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Monthly Review: October 2009

This monthly review goes out to the leadership of AGI's member societies, members of the AGI Government Affairs Advisory Committee, and other interested geoscientists as part of a continuing effort to improve communications between GAP and the geoscience community that it serves.

    ***Administration News and Updates***
    1. Nominations: USGS and ARPA-E Directors Confirmed
    2. Obama Wins Nobel Peace Prize, Climate Policy Cited

    ***Congressional News and Updates***
    1. Congress Passes Interior Appropriations, Science Funding on Hold
    2. Climate Change Legislation Passes Despite Boycott
    3. Congress Concerned About Access to Domestic Minerals
    4. NEHRP and NWIRP Reauthorization Passes Committee
    5. House Authorizes $10 Million for AmericaView
    6. Solar R&D Bill Passes House
    7. House Bill Aims to Provide $250 Million to Clean Tech Start-Ups
    8. Measure Proposes a New Oil and Gas Leasing Agency
    9. Congress Is Tweeting Away Says CRS Report

    ***Federal Agency News and Updates***
    1. NSF Releases New Vision For the Geosciences
    2. NSF Launches Dead Zone Interactive Site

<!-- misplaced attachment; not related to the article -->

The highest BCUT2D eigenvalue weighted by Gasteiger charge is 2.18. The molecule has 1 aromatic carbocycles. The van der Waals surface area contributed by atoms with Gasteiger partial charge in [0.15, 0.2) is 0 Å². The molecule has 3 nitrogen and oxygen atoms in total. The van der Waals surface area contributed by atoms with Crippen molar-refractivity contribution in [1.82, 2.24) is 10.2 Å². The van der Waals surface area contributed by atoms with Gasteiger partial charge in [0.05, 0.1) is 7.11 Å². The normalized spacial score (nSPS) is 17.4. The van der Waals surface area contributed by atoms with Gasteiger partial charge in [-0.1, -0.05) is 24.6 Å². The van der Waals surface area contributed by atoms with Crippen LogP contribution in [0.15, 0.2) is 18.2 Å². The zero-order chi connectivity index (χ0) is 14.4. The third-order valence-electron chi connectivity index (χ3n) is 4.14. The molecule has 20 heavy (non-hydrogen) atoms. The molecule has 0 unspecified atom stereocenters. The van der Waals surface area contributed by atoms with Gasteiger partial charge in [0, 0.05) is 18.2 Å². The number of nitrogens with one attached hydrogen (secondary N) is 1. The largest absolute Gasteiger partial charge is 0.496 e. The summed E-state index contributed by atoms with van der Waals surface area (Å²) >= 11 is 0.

3. DOI Releases Review of Oil and Gas Leases in Utah
    4. BLM Work with Advocacy Groups Potentially Illegal
    5. EPA Caught Up in Mountaintop Mining Considerations
    6. State Surveys Get $17.79 Million in DOE Geothermal Grants
    7. New DOE Plan for Clean Energy Loans
    8. NASA Using Airplanes to Make Up For Satellite Void
    9. NRC Says Nuclear Design Cannot Withstand Natural Hazards

    ***Other News and Updates***
    1. Survey Finds Public More Skeptical of Global Warming
    2. Math Proficiency Levels Stagnant for American Students
    3. Study Ties Drought to Population, Not Climate Change
    4. Key Reports and Publications
    5. Key Federal Register Notices
    6. Key AGI Government Affairs Updates

1. Nominations: USGS and ARPA-E Directors Confirmed

On October 21, 2009 the Senate confirmed President Obama’s nominees for the directors of the Advanced Research Projects Agency-Energy (ARPA-E) and the United States Geological Survey (USGS).

Marcia McNutt is confirmed as the first female director of the USGS. McNutt was previously the CEO of the Monterey Bay Aquarium Research Institute (MBARI) in California. She received her B.A. in physics from Colorado College and her PhD in Earth Sciences from Scripps Institution of Oceanography. She has taught at MIT, Stanford University, and University of California, Santa Cruz. She also has previous work experience with the USGS having started at the USGS as part of the earthquake studies team soon after graduate school. McNutt starts on November 5, 2009.

One of McNutt’s top priorities is to survey the underwater resources off the U.S. coast. Though her background and focus has been primarily in marine geophysics, she promised she would not forget the land. A full write-up of her confirmation hearing can be found here: